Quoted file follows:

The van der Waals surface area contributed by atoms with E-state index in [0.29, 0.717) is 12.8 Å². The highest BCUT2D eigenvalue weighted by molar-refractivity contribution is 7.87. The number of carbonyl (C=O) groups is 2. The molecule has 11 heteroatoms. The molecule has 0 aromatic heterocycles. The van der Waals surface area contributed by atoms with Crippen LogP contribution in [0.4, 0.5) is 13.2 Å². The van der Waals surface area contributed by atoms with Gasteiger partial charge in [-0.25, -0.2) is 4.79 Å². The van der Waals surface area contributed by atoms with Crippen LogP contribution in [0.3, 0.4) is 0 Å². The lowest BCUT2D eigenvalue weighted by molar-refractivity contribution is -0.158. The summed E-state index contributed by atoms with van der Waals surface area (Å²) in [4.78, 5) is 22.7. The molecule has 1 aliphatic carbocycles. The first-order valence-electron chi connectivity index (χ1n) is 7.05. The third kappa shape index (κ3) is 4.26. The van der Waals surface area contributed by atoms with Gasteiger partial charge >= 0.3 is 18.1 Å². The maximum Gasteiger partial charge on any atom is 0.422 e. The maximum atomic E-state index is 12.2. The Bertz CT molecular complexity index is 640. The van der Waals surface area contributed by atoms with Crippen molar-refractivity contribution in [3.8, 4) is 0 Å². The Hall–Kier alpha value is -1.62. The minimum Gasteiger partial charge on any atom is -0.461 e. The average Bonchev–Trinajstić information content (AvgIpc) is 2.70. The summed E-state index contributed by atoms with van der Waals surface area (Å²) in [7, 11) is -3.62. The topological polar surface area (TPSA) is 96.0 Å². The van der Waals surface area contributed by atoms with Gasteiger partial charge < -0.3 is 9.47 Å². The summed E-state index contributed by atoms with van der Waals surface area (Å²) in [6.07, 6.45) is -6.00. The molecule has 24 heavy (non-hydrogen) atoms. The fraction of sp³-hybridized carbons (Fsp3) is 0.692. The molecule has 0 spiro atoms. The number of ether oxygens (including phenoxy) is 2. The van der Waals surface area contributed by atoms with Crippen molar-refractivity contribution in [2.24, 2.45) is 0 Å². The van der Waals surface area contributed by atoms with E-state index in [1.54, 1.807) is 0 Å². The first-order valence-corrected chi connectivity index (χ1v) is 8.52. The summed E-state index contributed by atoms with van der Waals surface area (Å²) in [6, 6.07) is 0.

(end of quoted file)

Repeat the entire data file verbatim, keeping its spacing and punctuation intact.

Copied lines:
The van der Waals surface area contributed by atoms with E-state index in [0.29, 0.717) is 12.8 Å². The highest BCUT2D eigenvalue weighted by molar-refractivity contribution is 7.87. The number of carbonyl (C=O) groups is 2. The molecule has 11 heteroatoms. The molecule has 0 aromatic heterocycles. The van der Waals surface area contributed by atoms with Crippen LogP contribution in [0.4, 0.5) is 13.2 Å². The van der Waals surface area contributed by atoms with Gasteiger partial charge in [-0.25, -0.2) is 4.79 Å². The van der Waals surface area contributed by atoms with Crippen LogP contribution in [0.3, 0.4) is 0 Å². The lowest BCUT2D eigenvalue weighted by molar-refractivity contribution is -0.158. The summed E-state index contributed by atoms with van der Waals surface area (Å²) in [4.78, 5) is 22.7. The molecule has 1 aliphatic carbocycles. The first-order valence-electron chi connectivity index (χ1n) is 7.05. The third kappa shape index (κ3) is 4.26. The van der Waals surface area contributed by atoms with Gasteiger partial charge >= 0.3 is 18.1 Å². The maximum Gasteiger partial charge on any atom is 0.422 e. The maximum atomic E-state index is 12.2. The Bertz CT molecular complexity index is 640. The van der Waals surface area contributed by atoms with Crippen molar-refractivity contribution in [3.8, 4) is 0 Å². The Hall–Kier alpha value is -1.62. The minimum Gasteiger partial charge on any atom is -0.461 e. The average Bonchev–Trinajstić information content (AvgIpc) is 2.70. The summed E-state index contributed by atoms with van der Waals surface area (Å²) in [7, 11) is -3.62. The topological polar surface area (TPSA) is 96.0 Å². The van der Waals surface area contributed by atoms with Gasteiger partial charge < -0.3 is 9.47 Å². The summed E-state index contributed by atoms with van der Waals surface area (Å²) in [6.07, 6.45) is -6.00. The molecule has 24 heavy (non-hydrogen) atoms. The fraction of sp³-hybridized carbons (Fsp3) is 0.692. The molecule has 0 spiro atoms. The number of ether oxygens (including phenoxy) is 2. The van der Waals surface area contributed by atoms with Crippen molar-refractivity contribution in [2.24, 2.45) is 0 Å². The van der Waals surface area contributed by atoms with E-state index in [1.54, 1.807) is 0 Å². The first-order valence-corrected chi connectivity index (χ1v) is 8.52. The summed E-state index contributed by atoms with van der Waals surface area (Å²) in [6, 6.07) is 0.